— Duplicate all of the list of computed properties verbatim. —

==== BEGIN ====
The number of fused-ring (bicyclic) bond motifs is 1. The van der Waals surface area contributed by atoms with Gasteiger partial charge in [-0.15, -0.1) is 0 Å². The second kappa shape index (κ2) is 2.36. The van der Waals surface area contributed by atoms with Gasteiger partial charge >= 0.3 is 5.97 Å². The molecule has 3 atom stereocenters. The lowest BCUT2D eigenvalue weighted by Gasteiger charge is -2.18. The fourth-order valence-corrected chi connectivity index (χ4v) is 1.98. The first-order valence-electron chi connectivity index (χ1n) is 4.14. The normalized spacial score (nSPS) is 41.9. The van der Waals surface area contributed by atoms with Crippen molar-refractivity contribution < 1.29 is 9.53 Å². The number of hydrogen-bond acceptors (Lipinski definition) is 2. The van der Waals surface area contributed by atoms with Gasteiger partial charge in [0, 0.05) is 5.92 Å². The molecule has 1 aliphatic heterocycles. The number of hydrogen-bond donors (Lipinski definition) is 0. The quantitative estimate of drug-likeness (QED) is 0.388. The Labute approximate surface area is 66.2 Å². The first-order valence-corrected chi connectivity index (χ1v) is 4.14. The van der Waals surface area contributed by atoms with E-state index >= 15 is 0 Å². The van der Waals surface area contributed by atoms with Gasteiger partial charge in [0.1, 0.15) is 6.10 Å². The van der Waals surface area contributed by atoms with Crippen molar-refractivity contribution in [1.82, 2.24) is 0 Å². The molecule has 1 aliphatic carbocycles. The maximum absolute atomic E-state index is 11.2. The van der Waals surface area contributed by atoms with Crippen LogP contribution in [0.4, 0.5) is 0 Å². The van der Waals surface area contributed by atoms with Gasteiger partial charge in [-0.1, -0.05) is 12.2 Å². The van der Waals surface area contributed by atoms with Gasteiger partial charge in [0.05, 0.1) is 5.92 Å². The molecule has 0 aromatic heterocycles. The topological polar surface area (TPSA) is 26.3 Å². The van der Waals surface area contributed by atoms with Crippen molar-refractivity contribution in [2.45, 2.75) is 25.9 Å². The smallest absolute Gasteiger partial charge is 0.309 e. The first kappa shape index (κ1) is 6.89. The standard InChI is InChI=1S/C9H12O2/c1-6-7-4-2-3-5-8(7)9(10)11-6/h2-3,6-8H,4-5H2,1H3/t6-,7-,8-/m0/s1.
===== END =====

The number of fused-ring (bicyclic) bond motifs is 1. The van der Waals surface area contributed by atoms with Gasteiger partial charge in [-0.15, -0.1) is 0 Å². The second kappa shape index (κ2) is 2.36. The van der Waals surface area contributed by atoms with Gasteiger partial charge >= 0.3 is 5.97 Å². The molecule has 3 atom stereocenters. The lowest BCUT2D eigenvalue weighted by Gasteiger charge is -2.18. The fourth-order valence-corrected chi connectivity index (χ4v) is 1.98. The first-order valence-electron chi connectivity index (χ1n) is 4.14. The normalized spacial score (nSPS) is 41.9. The van der Waals surface area contributed by atoms with Crippen molar-refractivity contribution < 1.29 is 9.53 Å². The number of hydrogen-bond acceptors (Lipinski definition) is 2. The van der Waals surface area contributed by atoms with Gasteiger partial charge in [0, 0.05) is 5.92 Å². The molecule has 1 aliphatic heterocycles. The number of hydrogen-bond donors (Lipinski definition) is 0. The quantitative estimate of drug-likeness (QED) is 0.388. The Labute approximate surface area is 66.2 Å². The first-order valence-corrected chi connectivity index (χ1v) is 4.14. The van der Waals surface area contributed by atoms with E-state index >= 15 is 0 Å². The van der Waals surface area contributed by atoms with Gasteiger partial charge in [0.1, 0.15) is 6.10 Å². The van der Waals surface area contributed by atoms with Crippen molar-refractivity contribution in [1.82, 2.24) is 0 Å². The molecule has 1 aliphatic carbocycles. The maximum absolute atomic E-state index is 11.2. The van der Waals surface area contributed by atoms with Crippen LogP contribution in [0.4, 0.5) is 0 Å². The van der Waals surface area contributed by atoms with Gasteiger partial charge in [-0.1, -0.05) is 12.2 Å². The van der Waals surface area contributed by atoms with Gasteiger partial charge in [0.05, 0.1) is 5.92 Å². The molecule has 0 aromatic heterocycles. The topological polar surface area (TPSA) is 26.3 Å². The van der Waals surface area contributed by atoms with Crippen molar-refractivity contribution in [2.45, 2.75) is 25.9 Å². The smallest absolute Gasteiger partial charge is 0.309 e. The first kappa shape index (κ1) is 6.89. The standard InChI is InChI=1S/C9H12O2/c1-6-7-4-2-3-5-8(7)9(10)11-6/h2-3,6-8H,4-5H2,1H3/t6-,7-,8-/m0/s1.